A great spot to spend a lazy weekend morning.
7. Irish Museum of Modern Art (IMMA)
If you haven't popped in into IMMA yet, do so immediately.
This free museum is built on the beautiful grounds of The Royal Hospital, Kilmainham, which dates all the way back to the 17th century Dublin.
The exhibitions mix the art of established artists with that of up-and-comers that all you culture vultures will want to know about.
8. Camden Street
This is probably the most exciting street for nightlife in the city.
Blending into Richmond Street, Wexford Street, Aungier Street and George's Street to form the Camden Mile, you can spend a whole night wandering from one vibrant spot to another and never get bored.
Now that's convenience for ya.
9. The Brazen Head
Since this pub dates all the way back to 1198, this is more ancient than old Dublin.
A beacon for visitors to the city, the oldest pub in the capital has played host to many giants of Irish history in its time; James Joyce, Brendan Behan and Michael Collins are just a few of the great figures that have been counted as its patrons.
The rich sense of history within these walls is palpable.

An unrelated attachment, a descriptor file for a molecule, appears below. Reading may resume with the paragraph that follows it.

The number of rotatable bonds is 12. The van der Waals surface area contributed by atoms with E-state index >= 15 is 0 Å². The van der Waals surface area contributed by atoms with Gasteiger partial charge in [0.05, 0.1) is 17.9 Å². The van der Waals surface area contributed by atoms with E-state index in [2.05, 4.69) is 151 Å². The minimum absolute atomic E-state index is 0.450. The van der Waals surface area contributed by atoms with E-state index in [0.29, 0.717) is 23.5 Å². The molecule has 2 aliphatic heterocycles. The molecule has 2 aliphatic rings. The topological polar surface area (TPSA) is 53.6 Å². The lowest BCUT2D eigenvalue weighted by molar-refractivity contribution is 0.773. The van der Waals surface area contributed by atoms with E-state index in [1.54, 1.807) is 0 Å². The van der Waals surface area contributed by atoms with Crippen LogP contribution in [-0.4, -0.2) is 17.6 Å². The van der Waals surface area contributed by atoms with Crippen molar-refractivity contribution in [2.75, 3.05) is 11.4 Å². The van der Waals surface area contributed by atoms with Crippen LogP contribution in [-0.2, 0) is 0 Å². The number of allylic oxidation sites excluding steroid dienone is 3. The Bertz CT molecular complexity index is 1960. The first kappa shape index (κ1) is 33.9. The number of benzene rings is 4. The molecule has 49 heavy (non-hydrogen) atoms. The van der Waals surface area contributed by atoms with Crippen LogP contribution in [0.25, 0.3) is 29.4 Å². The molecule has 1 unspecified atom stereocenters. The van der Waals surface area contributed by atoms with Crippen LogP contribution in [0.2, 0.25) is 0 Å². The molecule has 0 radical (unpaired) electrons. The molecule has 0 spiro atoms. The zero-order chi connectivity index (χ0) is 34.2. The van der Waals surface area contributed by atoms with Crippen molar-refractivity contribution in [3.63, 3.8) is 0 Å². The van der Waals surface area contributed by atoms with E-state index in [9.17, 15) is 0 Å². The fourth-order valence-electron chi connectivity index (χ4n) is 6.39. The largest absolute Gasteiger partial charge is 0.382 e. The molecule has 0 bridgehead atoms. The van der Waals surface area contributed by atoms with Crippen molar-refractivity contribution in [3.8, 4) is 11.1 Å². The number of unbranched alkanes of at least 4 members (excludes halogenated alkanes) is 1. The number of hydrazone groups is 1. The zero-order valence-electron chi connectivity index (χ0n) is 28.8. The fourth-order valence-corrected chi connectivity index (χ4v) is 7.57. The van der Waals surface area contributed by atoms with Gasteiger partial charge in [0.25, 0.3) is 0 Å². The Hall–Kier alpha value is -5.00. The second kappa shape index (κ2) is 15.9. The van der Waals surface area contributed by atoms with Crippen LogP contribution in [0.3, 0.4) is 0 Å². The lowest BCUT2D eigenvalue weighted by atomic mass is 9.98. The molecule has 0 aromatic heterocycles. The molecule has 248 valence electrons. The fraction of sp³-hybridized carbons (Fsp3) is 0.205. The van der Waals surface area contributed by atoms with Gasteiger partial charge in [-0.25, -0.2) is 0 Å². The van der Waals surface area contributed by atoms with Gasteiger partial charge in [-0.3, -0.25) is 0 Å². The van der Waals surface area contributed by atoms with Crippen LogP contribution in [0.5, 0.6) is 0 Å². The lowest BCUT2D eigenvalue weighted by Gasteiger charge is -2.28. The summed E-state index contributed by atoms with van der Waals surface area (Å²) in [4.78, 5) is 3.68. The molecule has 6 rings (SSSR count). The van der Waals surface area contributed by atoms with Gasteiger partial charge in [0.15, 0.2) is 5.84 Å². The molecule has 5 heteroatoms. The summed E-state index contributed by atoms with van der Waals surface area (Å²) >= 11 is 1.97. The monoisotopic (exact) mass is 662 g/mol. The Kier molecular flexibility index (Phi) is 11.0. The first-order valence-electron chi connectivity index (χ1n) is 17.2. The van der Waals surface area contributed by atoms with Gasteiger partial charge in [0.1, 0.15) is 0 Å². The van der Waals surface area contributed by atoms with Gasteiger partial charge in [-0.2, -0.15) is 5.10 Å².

10. Guinness Storehouse
You just can't talk about Dublin 8 without addressing its biggest attraction.
An astounding 1,647,408 people visited the Storehouse last year to learn about the history of Ireland's most iconic beer and the man who brought it to life, Arthur Guinness.
The tour will take you across seven floors of interactive experiences and culminates with the perfect pint of the Black Stuff poured in the Gravity Bar, where you'll also get to enjoy a panoramic view of the city below.
11. Tasty 8
This Meath Street eatery is all about taking fresh, locally sourced ingredients to serve up exciting dishes in a chilled atmosphere.
Pop in at lunchtime to enjoy one of the Mexican chicken wraps, hummus and courgette bagels or, our personal favourite, Tasty8 Specials (slow braised ham, cheddar, tomato & sweet red onions).
These guys also pride themselves on having gluten free, vegan and vegetarian options, so there's a little something for everyone to enjoy.
12. Phoenix Park
It started its life as a royal deer park for King Charles II back in 1662 and it's become so much more since.
Now a peaceful oasis in the city, Phoenix Park is the perfect place to de-stress should you need a quick and easy escape from the rat race.
Take a long stroll through gorgeous greenery, take in those wide open spaces and finish up your day with a few drinks and hearty meal in the 400-year-old The Hole In The Wall.
Is there a better way to spend a Sunday in Dublin?
If you're considering a move to D8, then you might want to check out the latest project from Salamisso, a brand new apartment development which is launching in the area very soon.
Salamisso brings you Tramyard Exchange, brand new apartments in the heart of Dublin 8.
Salmisso has been involved in inner city regeneration schemes in Dublin City Centre (particularly Dublin 8) for over 30 years.